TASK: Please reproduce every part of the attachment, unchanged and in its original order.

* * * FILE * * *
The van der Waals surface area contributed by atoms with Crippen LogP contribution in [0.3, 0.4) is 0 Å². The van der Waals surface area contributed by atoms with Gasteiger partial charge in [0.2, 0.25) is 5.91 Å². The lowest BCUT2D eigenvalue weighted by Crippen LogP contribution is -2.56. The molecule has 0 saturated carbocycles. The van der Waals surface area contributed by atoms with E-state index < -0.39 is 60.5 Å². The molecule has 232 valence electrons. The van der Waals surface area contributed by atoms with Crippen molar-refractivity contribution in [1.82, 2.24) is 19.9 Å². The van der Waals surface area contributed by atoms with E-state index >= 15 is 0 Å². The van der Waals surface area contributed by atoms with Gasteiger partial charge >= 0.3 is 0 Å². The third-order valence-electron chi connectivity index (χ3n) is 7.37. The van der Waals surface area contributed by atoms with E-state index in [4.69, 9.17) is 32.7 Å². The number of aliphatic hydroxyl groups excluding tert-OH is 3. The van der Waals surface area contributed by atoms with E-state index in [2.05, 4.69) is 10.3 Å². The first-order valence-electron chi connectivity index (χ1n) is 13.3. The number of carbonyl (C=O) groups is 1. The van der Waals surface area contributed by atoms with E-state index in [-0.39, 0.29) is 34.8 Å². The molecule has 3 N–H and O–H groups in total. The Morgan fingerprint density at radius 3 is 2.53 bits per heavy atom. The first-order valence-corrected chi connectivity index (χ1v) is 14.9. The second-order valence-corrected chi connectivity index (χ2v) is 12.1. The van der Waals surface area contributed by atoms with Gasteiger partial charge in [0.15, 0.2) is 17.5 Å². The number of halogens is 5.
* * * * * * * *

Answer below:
The van der Waals surface area contributed by atoms with Crippen LogP contribution in [0.3, 0.4) is 0 Å². The van der Waals surface area contributed by atoms with Gasteiger partial charge in [0.2, 0.25) is 5.91 Å². The lowest BCUT2D eigenvalue weighted by Crippen LogP contribution is -2.56. The molecule has 0 saturated carbocycles. The van der Waals surface area contributed by atoms with E-state index < -0.39 is 60.5 Å². The molecule has 232 valence electrons. The van der Waals surface area contributed by atoms with Crippen molar-refractivity contribution in [1.82, 2.24) is 19.9 Å². The van der Waals surface area contributed by atoms with E-state index >= 15 is 0 Å². The van der Waals surface area contributed by atoms with Gasteiger partial charge >= 0.3 is 0 Å². The third-order valence-electron chi connectivity index (χ3n) is 7.37. The van der Waals surface area contributed by atoms with E-state index in [4.69, 9.17) is 32.7 Å². The number of aliphatic hydroxyl groups excluding tert-OH is 3. The van der Waals surface area contributed by atoms with E-state index in [2.05, 4.69) is 10.3 Å². The first-order valence-electron chi connectivity index (χ1n) is 13.3. The number of carbonyl (C=O) groups is 1. The van der Waals surface area contributed by atoms with E-state index in [-0.39, 0.29) is 34.8 Å². The molecule has 3 N–H and O–H groups in total. The Morgan fingerprint density at radius 3 is 2.53 bits per heavy atom. The first-order valence-corrected chi connectivity index (χ1v) is 14.9. The second-order valence-corrected chi connectivity index (χ2v) is 12.1. The van der Waals surface area contributed by atoms with Gasteiger partial charge in [0.15, 0.2) is 17.5 Å². The number of halogens is 5.